A retired Yale employee who was arrested Thursday after bringing an unloaded shotgun and ammunition to a University building will never again return to campus, his father said Monday.
“They don’t have to be afraid of him,” Frank Petrini Sr., of Orange, Conn., said of his son, former Physical Plant worker John Petrini. “He’s never going to go anywhere near there. I guarantee it.”
Five days have passed since police arrested Petrini, 61, at a parking lot outside the University’s human resources office at 221 Whitney Ave., and Petrini was neither seen nor heard from by employees there on Monday. Petrini was released from custody Friday after he made an agreement with the University that he would both appear at his court date and stay off campus property.
Petrini was neither seen nor heard from Monday, as workers said they tried to work normally — albeit cautiously.
“People are trying to go on as business as usual with a more heightened sense of awareness,” said Shirley Conyers, a publishing assistant for Yale’s Publishing Services Center. “That’s what we should have been doing all along.”
Yale Police Chief James Perrotti said Saturday that the department had a plan in place to deal with Petrini, although he did not then provide specific details of the plan. Perrotti could not be reached for comment Monday, although a security guard stood in front of 221 Whitney Ave. throughout the day. At 155 Whitney Ave., the front door — unlocked last week — required keycard access.
Petrini may have been targeting human resources staff in the building, University Vice President and Secretary Linda Lorimer said after Petrini’s arrest. Last year, Petrini was denied an appeal he made after the University refused to pay him retirement benefits.
Petrini walked into 155 Whitney Ave. on Thursday and asked an employee for the Human Resources Department. After directing Petrini to that department’s new location — human resources staff members moved to 221 Whitney Ave. over the summer — the employee called the Yale Police Department to report Petrini’s suspicious behavior. One minute later, after Petrini got out of his car at a parking lot near the new building, police arrested him.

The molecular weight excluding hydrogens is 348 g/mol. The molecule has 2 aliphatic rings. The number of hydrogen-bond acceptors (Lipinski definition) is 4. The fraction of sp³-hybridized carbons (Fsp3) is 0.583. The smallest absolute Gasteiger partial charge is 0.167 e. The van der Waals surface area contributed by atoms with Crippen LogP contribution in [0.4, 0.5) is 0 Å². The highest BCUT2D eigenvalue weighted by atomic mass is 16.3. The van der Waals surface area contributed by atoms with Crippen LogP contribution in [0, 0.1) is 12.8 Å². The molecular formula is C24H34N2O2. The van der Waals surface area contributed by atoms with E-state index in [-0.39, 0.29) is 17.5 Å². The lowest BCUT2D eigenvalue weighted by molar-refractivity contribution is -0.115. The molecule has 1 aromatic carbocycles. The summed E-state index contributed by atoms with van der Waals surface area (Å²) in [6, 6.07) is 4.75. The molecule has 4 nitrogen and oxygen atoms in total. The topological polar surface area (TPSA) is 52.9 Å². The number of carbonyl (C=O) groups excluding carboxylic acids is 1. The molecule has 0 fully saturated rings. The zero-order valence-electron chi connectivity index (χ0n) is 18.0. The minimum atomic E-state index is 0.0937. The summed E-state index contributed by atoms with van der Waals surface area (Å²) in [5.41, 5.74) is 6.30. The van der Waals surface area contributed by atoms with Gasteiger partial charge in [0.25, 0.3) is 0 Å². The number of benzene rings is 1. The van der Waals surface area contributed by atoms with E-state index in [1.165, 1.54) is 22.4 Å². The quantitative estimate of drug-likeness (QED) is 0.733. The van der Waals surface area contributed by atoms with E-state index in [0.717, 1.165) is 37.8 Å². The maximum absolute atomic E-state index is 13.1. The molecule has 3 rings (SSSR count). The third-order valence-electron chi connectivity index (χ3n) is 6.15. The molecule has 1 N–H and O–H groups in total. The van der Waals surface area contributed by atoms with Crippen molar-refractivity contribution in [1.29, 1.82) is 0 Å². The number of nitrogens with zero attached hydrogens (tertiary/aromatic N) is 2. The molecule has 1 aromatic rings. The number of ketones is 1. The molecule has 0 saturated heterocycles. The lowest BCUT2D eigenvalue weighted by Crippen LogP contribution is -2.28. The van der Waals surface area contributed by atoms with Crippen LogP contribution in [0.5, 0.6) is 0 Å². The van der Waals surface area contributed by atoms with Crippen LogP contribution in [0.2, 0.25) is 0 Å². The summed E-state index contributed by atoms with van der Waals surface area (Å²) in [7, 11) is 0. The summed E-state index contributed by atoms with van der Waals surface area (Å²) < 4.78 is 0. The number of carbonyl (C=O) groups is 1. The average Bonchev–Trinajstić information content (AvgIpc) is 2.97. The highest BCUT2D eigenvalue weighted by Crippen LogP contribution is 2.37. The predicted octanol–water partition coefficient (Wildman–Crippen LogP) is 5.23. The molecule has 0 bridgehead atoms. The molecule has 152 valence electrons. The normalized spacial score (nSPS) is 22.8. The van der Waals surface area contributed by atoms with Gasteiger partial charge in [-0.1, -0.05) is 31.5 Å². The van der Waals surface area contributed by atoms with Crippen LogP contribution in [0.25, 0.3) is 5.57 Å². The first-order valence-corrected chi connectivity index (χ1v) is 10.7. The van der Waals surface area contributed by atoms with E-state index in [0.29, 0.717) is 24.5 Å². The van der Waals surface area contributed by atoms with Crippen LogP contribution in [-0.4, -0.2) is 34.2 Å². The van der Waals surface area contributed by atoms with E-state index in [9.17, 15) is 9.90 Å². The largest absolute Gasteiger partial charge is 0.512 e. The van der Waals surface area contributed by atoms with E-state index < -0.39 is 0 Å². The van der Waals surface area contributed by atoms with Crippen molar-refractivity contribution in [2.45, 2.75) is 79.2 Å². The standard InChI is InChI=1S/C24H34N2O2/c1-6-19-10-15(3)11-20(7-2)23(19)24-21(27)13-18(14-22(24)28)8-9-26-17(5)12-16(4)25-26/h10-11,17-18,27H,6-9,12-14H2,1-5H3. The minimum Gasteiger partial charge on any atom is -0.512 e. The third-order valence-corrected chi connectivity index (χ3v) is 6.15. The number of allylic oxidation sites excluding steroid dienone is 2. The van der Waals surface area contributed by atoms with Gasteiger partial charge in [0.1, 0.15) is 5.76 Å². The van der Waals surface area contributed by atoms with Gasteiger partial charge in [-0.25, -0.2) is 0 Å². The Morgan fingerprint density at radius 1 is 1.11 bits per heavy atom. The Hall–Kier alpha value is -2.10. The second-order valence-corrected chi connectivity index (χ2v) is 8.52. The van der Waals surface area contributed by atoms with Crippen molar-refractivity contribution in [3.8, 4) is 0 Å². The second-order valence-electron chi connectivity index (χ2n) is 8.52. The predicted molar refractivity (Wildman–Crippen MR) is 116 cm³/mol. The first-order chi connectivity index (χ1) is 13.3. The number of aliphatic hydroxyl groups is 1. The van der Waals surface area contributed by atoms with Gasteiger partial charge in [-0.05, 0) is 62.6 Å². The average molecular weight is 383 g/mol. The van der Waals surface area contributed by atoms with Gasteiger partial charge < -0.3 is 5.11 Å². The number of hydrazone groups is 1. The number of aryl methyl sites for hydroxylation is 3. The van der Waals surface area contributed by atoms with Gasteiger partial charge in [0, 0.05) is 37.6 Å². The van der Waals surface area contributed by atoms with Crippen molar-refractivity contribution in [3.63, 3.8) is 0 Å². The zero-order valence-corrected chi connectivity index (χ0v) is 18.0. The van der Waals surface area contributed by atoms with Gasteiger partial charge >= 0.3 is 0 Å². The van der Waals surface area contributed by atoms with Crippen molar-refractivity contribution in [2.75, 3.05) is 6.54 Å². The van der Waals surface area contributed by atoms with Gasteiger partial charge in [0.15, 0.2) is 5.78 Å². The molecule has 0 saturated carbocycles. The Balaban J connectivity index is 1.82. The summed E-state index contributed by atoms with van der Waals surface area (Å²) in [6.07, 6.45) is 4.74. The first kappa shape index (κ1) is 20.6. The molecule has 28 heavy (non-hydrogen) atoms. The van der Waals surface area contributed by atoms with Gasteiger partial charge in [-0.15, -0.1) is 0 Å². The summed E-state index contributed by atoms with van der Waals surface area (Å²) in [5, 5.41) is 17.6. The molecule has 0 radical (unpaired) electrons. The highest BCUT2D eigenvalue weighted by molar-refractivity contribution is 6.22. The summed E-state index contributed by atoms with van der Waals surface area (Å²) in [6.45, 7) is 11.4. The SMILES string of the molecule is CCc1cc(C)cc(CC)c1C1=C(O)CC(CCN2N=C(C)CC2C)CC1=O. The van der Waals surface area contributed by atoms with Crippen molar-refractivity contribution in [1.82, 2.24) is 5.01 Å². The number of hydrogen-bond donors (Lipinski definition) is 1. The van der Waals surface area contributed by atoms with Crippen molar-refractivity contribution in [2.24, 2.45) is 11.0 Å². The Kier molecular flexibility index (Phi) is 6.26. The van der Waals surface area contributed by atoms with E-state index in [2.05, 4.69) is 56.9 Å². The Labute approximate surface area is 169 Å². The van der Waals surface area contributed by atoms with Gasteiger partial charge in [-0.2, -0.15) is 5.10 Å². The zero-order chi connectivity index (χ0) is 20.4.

Petrini was detained after his arrest but was released the following day from New Haven Superior Court on the promise that he would return for an arraignment scheduled for Oct. 1.
Petrini’s release surprised a half-dozen workers interviewed by the News on Monday.
“I don’t think I feel less safe or more safe,” Conyers said. “I live in New Haven, and it’s a big city. I try to be cautious of my surroundings.”
But one Yale employee at 155 Whitney Ave. said she and her colleagues are still shaken up by Petrini’s entering the premises. The closed front door provides some relief, she said, but “it’s too bad that had to happen” before precautions were taken.
Petrini was released because with no criminal record he was not considered a threat, his lawyer, Jamie E. Alosi, said over the weekend. His shotgun was also seized, she added. Alosi could not be reached for comment Monday.
Isaac Arnsdorf and Harrison Korn contributed reporting.